DQC’s new Consumer’s Guide to Data breaks down what it means to trust data, how leaders can make the data trustworthy, and how communities can begin to trust the data
WASHINGTON (June 24, 2021) – Data reflects a series of decisions made by people—and those decisions affect the story that data tells, what it captures, and how it can and should be used to inform decisionmaking. Because of this, mistrust in data is often the result of incomplete information and a lack of context.
DQC’s latest resource, The Consumer’s Guide to Data, breaks down what it means when consumers say they don’t trust the data and provides guidance on how to build it. This tool provides practical tips to help both producers of data (state and district leaders) and consumers of data (individuals, parents, families, and communities) ask smart questions about the data they see so they can gain clarity, uncover biases, understand how to foster trust in data, and take action armed with full information.
“People don’t use data they don’t trust. And in the age of ‘fake news’ and misinformation, trust is a precious commodity. It’s incumbent upon state and local leaders to ensure that their data is worthy of trust and use,” said DQC President and CEO Jennifer Bell-Ellwanger. “But trust is a two-way street, and communities must also be equipped to ask questions about the data they see.”
Understanding the decision points that shape the numbers and knowing which questions to ask about that data are critical. This information is a necessary building block of trust and, therefore, essential to consumers as they make decisions based on that data. Building trust requires unpacking these issues and developing the knowledge and skills to actively change language, policies, and practices.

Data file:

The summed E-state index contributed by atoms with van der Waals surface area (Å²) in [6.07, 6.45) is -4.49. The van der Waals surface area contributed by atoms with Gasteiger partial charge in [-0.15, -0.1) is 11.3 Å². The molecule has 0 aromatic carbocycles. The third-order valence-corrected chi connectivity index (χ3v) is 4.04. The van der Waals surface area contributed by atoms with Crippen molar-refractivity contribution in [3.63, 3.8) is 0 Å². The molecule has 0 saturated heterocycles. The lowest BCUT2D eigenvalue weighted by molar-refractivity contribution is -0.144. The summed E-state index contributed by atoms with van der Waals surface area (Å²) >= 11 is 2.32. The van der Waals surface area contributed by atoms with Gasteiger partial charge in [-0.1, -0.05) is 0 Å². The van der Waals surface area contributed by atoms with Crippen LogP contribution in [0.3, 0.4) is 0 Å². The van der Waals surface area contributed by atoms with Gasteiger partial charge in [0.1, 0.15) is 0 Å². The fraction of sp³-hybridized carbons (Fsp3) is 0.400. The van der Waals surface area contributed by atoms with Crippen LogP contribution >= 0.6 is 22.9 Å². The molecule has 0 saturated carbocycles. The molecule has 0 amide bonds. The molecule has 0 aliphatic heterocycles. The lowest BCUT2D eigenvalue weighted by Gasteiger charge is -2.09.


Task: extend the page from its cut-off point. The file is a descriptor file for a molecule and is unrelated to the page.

Building this trust requires rethinking how leaders frame data. Decisionmakers must prioritize asset framing, or reconsidering how they present information about communities and what individuals from different communities bring to the classroom. Conversations about asset framing help leaders at all levels change narratives and reframe their goals, including how to collect, frame, and report data.
The Consumer’s Guide to Data includes resources for:
- Consumers of data to ask questions and unpack the decisions that shaped the data.
- Producers of data to build trust in data through transparency.
- Decisionmakers to shift their mindset toward using an asset frame for data.
“Regardless of your role, the Consumer’s Guide to Data will help you reflect on the context behind the data you’re viewing. It will help you rethink what the data says about individuals and what those individuals bring to their communities,” said Bell-Ellwanger. “State and local policy leaders must work in partnership with their communities to create space for productive conversations about what the data shows in service of finding solutions to help individuals succeed.”
Click here to view the full resource on DQC’s website.
Contact: Blair Mann, email@example.com, 610-724-5914
About the Data Quality Campaign
The Data Quality Campaign is a nonprofit policy and advocacy organization leading the effort to bring every part of the education community together to empower educators, families, and policymakers with quality information to make decisions that ensure that students excel. For more information, go to www.dataqualitycampaign.org and follow us on Facebook and Twitter (@EdDataCampaign).